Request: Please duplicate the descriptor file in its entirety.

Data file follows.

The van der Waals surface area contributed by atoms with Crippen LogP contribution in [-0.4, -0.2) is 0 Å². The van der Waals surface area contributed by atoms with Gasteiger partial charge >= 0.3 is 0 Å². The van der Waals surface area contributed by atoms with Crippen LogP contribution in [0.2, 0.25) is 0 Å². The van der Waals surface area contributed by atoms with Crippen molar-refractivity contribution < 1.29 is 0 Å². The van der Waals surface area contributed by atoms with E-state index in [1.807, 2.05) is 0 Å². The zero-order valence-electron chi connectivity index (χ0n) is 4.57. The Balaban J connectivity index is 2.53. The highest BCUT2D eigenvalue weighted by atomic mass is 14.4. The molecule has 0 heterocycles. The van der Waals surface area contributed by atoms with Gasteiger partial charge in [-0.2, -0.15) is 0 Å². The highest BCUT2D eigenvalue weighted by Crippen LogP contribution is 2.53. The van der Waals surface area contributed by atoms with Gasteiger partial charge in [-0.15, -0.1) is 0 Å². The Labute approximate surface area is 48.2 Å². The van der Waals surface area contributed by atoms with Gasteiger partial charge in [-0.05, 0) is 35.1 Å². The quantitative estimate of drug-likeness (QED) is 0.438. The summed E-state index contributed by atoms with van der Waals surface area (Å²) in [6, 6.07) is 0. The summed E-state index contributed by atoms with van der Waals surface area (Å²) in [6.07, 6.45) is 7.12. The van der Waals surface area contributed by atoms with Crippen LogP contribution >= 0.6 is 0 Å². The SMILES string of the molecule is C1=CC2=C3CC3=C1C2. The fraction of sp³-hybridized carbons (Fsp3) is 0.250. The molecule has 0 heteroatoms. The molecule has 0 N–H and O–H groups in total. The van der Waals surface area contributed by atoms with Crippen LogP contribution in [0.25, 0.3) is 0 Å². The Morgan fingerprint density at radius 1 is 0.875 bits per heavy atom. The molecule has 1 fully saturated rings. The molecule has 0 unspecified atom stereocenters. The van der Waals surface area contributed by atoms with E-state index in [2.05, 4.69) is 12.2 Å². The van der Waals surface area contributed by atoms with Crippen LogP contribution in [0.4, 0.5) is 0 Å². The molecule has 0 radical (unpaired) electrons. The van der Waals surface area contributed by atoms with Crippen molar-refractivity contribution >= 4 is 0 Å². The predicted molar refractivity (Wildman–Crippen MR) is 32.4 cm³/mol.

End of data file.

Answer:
The van der Waals surface area contributed by atoms with Crippen LogP contribution in [-0.4, -0.2) is 0 Å². The van der Waals surface area contributed by atoms with Gasteiger partial charge >= 0.3 is 0 Å². The van der Waals surface area contributed by atoms with Crippen LogP contribution in [0.2, 0.25) is 0 Å². The van der Waals surface area contributed by atoms with Crippen molar-refractivity contribution < 1.29 is 0 Å². The van der Waals surface area contributed by atoms with E-state index in [1.807, 2.05) is 0 Å². The zero-order valence-electron chi connectivity index (χ0n) is 4.57. The Balaban J connectivity index is 2.53. The highest BCUT2D eigenvalue weighted by atomic mass is 14.4. The molecule has 0 heterocycles. The van der Waals surface area contributed by atoms with Gasteiger partial charge in [-0.2, -0.15) is 0 Å². The highest BCUT2D eigenvalue weighted by Crippen LogP contribution is 2.53. The van der Waals surface area contributed by atoms with Gasteiger partial charge in [-0.15, -0.1) is 0 Å². The Labute approximate surface area is 48.2 Å². The van der Waals surface area contributed by atoms with Gasteiger partial charge in [-0.05, 0) is 35.1 Å². The quantitative estimate of drug-likeness (QED) is 0.438. The summed E-state index contributed by atoms with van der Waals surface area (Å²) in [6, 6.07) is 0. The summed E-state index contributed by atoms with van der Waals surface area (Å²) in [6.07, 6.45) is 7.12. The van der Waals surface area contributed by atoms with Crippen LogP contribution >= 0.6 is 0 Å². The SMILES string of the molecule is C1=CC2=C3CC3=C1C2. The fraction of sp³-hybridized carbons (Fsp3) is 0.250. The molecule has 0 heteroatoms. The molecule has 0 N–H and O–H groups in total. The van der Waals surface area contributed by atoms with Crippen LogP contribution in [0.25, 0.3) is 0 Å². The Morgan fingerprint density at radius 1 is 0.875 bits per heavy atom. The molecule has 1 fully saturated rings. The molecule has 0 unspecified atom stereocenters. The van der Waals surface area contributed by atoms with E-state index in [2.05, 4.69) is 12.2 Å². The van der Waals surface area contributed by atoms with Crippen LogP contribution in [0.4, 0.5) is 0 Å². The molecule has 0 radical (unpaired) electrons. The van der Waals surface area contributed by atoms with Crippen molar-refractivity contribution >= 4 is 0 Å². The predicted molar refractivity (Wildman–Crippen MR) is 32.4 cm³/mol.